A saying we like at Smorgasbord is that 'marketing gets you in the right room, sales is what you do when you get there'. The irony is that the best way to sell something is to forget about selling and to understand and define at a deep level what your company does for whom, what problem you solve, and the value you add that encourages a customer to part with money. We run workshops and advice sessions all about understanding customer problems but here is a 'fill in the gaps' game that helps you think about what you do as a business:

'We do X, for person Y, who has problem Z so that they can do/stop doing A.'

If you cannot articulate the problem your business is solving, for whom, and what value you create or the pain you solve, then it is not the sales or marketing function that is at fault.


What really matters is what we call 'The only four questions that matter'.


If you can dig deeply into four questions as a business, you might then be able to find where your different target customer groups hang out, and what you can do to solve their problem for them that encourages them to part with money and give it to you. And here are the four questions:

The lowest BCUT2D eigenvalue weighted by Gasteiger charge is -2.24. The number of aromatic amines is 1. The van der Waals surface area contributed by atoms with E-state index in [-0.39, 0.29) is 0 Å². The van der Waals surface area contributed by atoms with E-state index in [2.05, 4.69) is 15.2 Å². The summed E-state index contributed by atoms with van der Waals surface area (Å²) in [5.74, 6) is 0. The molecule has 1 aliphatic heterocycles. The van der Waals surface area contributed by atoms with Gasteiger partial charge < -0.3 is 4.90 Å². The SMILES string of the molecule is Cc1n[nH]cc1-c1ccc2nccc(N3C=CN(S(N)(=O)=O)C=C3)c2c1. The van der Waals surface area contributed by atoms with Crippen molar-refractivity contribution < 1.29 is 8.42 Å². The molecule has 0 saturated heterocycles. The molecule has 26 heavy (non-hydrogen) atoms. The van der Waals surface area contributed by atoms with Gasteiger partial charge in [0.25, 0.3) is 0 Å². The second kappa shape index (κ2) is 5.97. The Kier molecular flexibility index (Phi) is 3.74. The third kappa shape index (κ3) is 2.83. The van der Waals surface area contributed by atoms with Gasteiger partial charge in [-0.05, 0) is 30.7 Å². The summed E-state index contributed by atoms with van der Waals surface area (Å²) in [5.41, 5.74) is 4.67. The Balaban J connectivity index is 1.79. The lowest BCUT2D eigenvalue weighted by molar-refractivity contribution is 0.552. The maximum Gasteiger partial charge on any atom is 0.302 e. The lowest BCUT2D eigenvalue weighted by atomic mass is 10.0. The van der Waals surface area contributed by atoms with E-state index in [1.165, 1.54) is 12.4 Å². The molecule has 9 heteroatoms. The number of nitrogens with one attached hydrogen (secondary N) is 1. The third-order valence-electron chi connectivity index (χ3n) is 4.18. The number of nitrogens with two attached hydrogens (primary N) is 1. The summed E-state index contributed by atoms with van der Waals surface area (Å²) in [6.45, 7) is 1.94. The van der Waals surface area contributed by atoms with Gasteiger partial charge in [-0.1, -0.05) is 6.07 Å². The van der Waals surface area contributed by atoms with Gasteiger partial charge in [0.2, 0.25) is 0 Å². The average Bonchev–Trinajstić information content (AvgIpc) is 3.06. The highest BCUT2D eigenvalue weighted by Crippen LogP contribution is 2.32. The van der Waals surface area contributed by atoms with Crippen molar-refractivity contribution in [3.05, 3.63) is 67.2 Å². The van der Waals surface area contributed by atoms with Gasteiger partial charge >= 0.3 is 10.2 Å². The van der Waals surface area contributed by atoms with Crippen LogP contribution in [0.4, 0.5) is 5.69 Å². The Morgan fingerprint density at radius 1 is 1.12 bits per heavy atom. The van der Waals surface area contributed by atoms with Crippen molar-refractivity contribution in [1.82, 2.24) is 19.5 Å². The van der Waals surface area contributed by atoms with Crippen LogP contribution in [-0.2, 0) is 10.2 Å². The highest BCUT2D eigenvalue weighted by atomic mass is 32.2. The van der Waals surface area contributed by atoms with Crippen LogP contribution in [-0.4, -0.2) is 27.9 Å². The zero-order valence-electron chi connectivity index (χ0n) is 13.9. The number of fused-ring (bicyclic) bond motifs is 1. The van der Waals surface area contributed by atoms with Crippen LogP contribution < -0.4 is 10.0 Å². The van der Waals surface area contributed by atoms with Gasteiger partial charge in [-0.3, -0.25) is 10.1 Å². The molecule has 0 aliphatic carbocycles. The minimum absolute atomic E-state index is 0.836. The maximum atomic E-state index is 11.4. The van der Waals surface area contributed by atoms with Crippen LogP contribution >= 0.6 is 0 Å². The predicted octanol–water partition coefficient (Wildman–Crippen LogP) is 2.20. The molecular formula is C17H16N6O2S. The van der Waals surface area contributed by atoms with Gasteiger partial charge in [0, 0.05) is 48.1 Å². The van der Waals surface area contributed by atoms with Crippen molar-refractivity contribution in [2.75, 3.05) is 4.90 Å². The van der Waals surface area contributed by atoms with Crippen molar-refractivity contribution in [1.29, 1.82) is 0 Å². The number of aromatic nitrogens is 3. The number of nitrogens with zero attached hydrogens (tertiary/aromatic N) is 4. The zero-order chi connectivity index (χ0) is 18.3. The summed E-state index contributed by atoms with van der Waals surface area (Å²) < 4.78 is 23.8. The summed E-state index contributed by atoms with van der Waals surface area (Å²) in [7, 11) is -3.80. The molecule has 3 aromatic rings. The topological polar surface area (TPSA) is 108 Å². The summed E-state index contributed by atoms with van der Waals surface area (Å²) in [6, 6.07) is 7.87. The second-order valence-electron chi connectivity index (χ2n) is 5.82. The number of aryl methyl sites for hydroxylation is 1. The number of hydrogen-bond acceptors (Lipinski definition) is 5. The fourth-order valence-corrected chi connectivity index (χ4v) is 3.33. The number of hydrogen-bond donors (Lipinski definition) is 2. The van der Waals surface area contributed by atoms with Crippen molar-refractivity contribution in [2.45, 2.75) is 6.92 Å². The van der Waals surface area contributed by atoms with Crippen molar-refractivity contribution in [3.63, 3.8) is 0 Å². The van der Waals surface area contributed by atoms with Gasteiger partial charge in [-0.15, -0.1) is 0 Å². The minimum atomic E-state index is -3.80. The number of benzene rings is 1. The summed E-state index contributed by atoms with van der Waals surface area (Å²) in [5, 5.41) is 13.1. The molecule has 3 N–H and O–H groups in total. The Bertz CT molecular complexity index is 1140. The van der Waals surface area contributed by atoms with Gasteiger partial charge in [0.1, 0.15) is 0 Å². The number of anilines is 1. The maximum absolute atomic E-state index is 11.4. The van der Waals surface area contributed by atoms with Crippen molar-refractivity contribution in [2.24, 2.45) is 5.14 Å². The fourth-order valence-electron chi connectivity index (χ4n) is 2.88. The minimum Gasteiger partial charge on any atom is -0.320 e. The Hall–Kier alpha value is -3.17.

• Who is your customer?

  • What is their very specific problem?

  • How big is their problem?

  • Does our solution fit exactly with their specific problem?

There are lots of types of problems. There are problems that the customer doesn’t even know they have, the problems that are not urgent or big enough for them to want to do something about it, the problem that they need to solve now, urgently.


The customer with that last type of problem is easiest to sell to. Thought through thoroughly, you can end up with a compelling value proposition for each type of customer you aim to serve. And then you can go about getting in the right room with them, but that marketing stuff is for another day.


For now, let’s assume that you have your value proposition to the customer nailed.


There is a theory that there are only three things most B2B business owners care about; increasing revenue, decreasing cost, and increasing efficiency. In a B2C environment, it is often more about how a product makes us feel but we will touch on that later.